Mica also addressed the need for balance in financial regulatory reform, saying that one of the greatest potential roadblocks to legislative progress would likely be the “politics of the day.” However, the CUNA leader added, if the financial reform legislation simply piles on “a whole new set of regulations,” Congress and the legislation itself will “hit a major roadblock” in Washington. Mica made his points while speaking as a participant on one of two panels during a forum focusing on financial regulatory reform sponsored by the National Journal publishing group. Mica's panel was made up of representatives of advocacy groups on all sides of financial regulatory reform: The Independent Community Bankers Association, the Financial Services Roundtable, the Consumer Federation of America, and CUNA. In the first panel of the program, two key players in Senate financial regulatory reform, Sens. Mark Warner (D-Va.) and Bob Corker (R-Tenn.), shared some insight into the mechanics of crafting a Senate bill. Both have been instrumental in the bill taking form in the Senate Banking Committee, where they have seats. Corker said the new legislation must give regulators the authority needed to address financial issues, regardless of which body is doing the overseeing. He also said that the Senate’s version of reform legislation, which is expected to be released soon, is well balanced. The sold out event was covered by Fox Business Channel and Bloomberg TV.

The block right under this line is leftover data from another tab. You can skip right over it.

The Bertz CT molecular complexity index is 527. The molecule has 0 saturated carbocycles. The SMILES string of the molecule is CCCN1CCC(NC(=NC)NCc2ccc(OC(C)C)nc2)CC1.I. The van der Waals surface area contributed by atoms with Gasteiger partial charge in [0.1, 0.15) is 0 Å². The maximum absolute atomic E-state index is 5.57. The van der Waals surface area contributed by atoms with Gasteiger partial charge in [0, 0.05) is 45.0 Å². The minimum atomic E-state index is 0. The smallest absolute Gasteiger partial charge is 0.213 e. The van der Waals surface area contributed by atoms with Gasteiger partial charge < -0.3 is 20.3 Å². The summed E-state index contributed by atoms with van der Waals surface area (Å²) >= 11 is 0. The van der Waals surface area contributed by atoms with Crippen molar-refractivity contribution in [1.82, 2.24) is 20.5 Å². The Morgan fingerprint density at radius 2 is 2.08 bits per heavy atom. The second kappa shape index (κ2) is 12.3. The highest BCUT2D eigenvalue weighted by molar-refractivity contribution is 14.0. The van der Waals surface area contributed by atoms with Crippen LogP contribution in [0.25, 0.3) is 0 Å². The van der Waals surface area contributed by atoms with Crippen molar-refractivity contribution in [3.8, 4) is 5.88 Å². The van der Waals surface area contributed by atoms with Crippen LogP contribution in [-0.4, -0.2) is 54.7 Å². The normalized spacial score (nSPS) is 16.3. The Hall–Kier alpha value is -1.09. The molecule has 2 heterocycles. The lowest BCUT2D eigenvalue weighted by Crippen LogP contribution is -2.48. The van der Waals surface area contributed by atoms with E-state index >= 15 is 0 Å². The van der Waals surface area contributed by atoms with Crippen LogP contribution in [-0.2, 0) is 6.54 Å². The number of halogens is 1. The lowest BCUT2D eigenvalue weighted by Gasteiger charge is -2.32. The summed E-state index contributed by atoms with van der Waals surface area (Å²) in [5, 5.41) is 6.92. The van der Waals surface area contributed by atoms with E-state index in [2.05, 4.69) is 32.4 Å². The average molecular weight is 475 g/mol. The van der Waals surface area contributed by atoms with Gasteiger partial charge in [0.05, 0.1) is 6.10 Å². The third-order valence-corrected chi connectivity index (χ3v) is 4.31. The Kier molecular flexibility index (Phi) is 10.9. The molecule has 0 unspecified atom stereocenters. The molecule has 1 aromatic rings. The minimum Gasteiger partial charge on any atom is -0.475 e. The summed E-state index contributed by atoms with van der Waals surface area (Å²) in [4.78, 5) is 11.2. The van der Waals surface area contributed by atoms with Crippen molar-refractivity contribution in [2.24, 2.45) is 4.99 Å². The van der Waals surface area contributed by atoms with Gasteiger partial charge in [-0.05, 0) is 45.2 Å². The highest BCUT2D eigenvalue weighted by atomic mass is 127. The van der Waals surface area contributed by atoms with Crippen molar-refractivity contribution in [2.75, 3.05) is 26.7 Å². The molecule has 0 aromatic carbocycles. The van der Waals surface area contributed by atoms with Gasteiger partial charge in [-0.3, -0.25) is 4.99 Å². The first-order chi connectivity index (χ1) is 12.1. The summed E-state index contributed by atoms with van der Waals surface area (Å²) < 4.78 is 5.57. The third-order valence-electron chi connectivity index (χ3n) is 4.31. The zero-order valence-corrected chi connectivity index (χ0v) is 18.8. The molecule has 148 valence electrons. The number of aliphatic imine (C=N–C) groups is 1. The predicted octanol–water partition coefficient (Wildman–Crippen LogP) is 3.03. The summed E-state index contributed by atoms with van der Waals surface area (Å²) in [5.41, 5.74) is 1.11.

CDFI Fund seeks reviewers for CMF applications

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WASHINGTON (3/11/10)--The Community Development Financial Institutions (CDFI) Fund this week announced that it is seeking assistance in its upcoming review of Capital Magnet Fund (CMF) applicants for fiscal 2010. The CMF program provides “competitively awarded grants to CDFIs and qualified nonprofit housing organizations to finance affordable housing and related community and economic development activities,” according to the CDFI Fund. According to the release, application reviewers must have “considerable expertise in the finance and development of affordable housing as well as community facilities and economic development activities.” Employees, partners or affiliates of organizations that have applied for access to funding or could potentially receive funding from a CDFI may not serve as applicant reviewers. These reviewers, once selected, will evaluate the “business strategy, leveraging strategy, community impacts, and organizational capacity” of applicants, as well as other factors. The review process will begin in May and will last for around one month. The CDFI Fund may also seek out assistance for a second round of CMF application reviews that would begin around midyear. For more on the CMF review program, use the resource link.

Senate passes flood insurance SBA programs through 2010

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WASHINGTON (3/11/10)--H.R. 4213, the American Workers, State, and Business Relief Act of 2010, which would extend authorization for the National Flood Insurance Program, Stimulus Act small business loan guarantee programs, federal unemployment insurance, COBRA benefits, and other select federal programs, passed the Senate 62 to 38 on Wednesday and will now move on to the House for consideration. The legislation extends funding for flood insurance and small business provisions through the end of 2010. The New Markets Tax Credit will also be extended through Dec. 31. The bill also contains several other tax and business-friendly provisions. Inactivity in the Senate led to the temporary expiration of many of these programs earlier this month, but temporary extenders, which run through the end of this month, were passed shortly thereafter.